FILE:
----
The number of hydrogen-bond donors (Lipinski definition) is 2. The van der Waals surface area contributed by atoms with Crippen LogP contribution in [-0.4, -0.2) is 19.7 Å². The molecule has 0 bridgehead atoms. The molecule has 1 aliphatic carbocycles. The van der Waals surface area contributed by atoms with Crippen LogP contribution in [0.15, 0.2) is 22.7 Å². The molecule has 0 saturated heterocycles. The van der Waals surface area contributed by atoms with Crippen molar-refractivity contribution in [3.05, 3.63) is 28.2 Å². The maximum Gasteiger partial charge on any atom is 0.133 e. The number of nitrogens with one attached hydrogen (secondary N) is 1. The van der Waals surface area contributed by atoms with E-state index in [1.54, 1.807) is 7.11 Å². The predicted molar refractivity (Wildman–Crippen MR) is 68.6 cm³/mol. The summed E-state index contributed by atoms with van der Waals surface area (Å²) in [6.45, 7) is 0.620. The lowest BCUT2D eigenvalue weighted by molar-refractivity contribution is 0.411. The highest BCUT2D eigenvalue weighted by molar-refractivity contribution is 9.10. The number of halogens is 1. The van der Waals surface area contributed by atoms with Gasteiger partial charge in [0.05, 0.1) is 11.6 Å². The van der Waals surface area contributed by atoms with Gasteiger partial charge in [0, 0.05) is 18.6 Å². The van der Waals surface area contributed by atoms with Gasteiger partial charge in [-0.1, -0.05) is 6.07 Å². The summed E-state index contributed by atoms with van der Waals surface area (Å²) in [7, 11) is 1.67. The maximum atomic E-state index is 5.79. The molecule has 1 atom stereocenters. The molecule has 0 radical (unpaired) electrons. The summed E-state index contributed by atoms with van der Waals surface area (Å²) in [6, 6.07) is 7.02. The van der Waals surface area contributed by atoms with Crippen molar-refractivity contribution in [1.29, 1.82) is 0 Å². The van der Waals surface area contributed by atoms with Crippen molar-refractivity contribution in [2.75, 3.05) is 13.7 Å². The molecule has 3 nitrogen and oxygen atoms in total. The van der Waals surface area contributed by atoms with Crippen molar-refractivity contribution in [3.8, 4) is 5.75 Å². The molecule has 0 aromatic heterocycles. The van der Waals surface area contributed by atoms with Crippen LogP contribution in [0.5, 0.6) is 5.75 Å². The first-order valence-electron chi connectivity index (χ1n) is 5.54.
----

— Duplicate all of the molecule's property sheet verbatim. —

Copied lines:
The number of hydrogen-bond donors (Lipinski definition) is 2. The van der Waals surface area contributed by atoms with Crippen LogP contribution in [-0.4, -0.2) is 19.7 Å². The molecule has 0 bridgehead atoms. The molecule has 1 aliphatic carbocycles. The van der Waals surface area contributed by atoms with Crippen LogP contribution in [0.15, 0.2) is 22.7 Å². The molecule has 0 saturated heterocycles. The van der Waals surface area contributed by atoms with Crippen molar-refractivity contribution in [3.05, 3.63) is 28.2 Å². The maximum Gasteiger partial charge on any atom is 0.133 e. The number of nitrogens with one attached hydrogen (secondary N) is 1. The van der Waals surface area contributed by atoms with E-state index in [1.54, 1.807) is 7.11 Å². The predicted molar refractivity (Wildman–Crippen MR) is 68.6 cm³/mol. The summed E-state index contributed by atoms with van der Waals surface area (Å²) in [6.45, 7) is 0.620. The lowest BCUT2D eigenvalue weighted by molar-refractivity contribution is 0.411. The highest BCUT2D eigenvalue weighted by molar-refractivity contribution is 9.10. The number of halogens is 1. The van der Waals surface area contributed by atoms with Gasteiger partial charge in [0.05, 0.1) is 11.6 Å². The van der Waals surface area contributed by atoms with Gasteiger partial charge in [0, 0.05) is 18.6 Å². The van der Waals surface area contributed by atoms with Gasteiger partial charge in [-0.1, -0.05) is 6.07 Å². The summed E-state index contributed by atoms with van der Waals surface area (Å²) in [7, 11) is 1.67. The maximum atomic E-state index is 5.79. The molecule has 1 atom stereocenters. The molecule has 0 radical (unpaired) electrons. The summed E-state index contributed by atoms with van der Waals surface area (Å²) in [6, 6.07) is 7.02. The van der Waals surface area contributed by atoms with Crippen molar-refractivity contribution in [1.29, 1.82) is 0 Å². The van der Waals surface area contributed by atoms with Crippen molar-refractivity contribution in [2.75, 3.05) is 13.7 Å². The molecule has 3 nitrogen and oxygen atoms in total. The van der Waals surface area contributed by atoms with Crippen molar-refractivity contribution in [3.8, 4) is 5.75 Å². The molecule has 0 aromatic heterocycles. The van der Waals surface area contributed by atoms with Crippen LogP contribution in [0.5, 0.6) is 5.75 Å². The first-order valence-electron chi connectivity index (χ1n) is 5.54.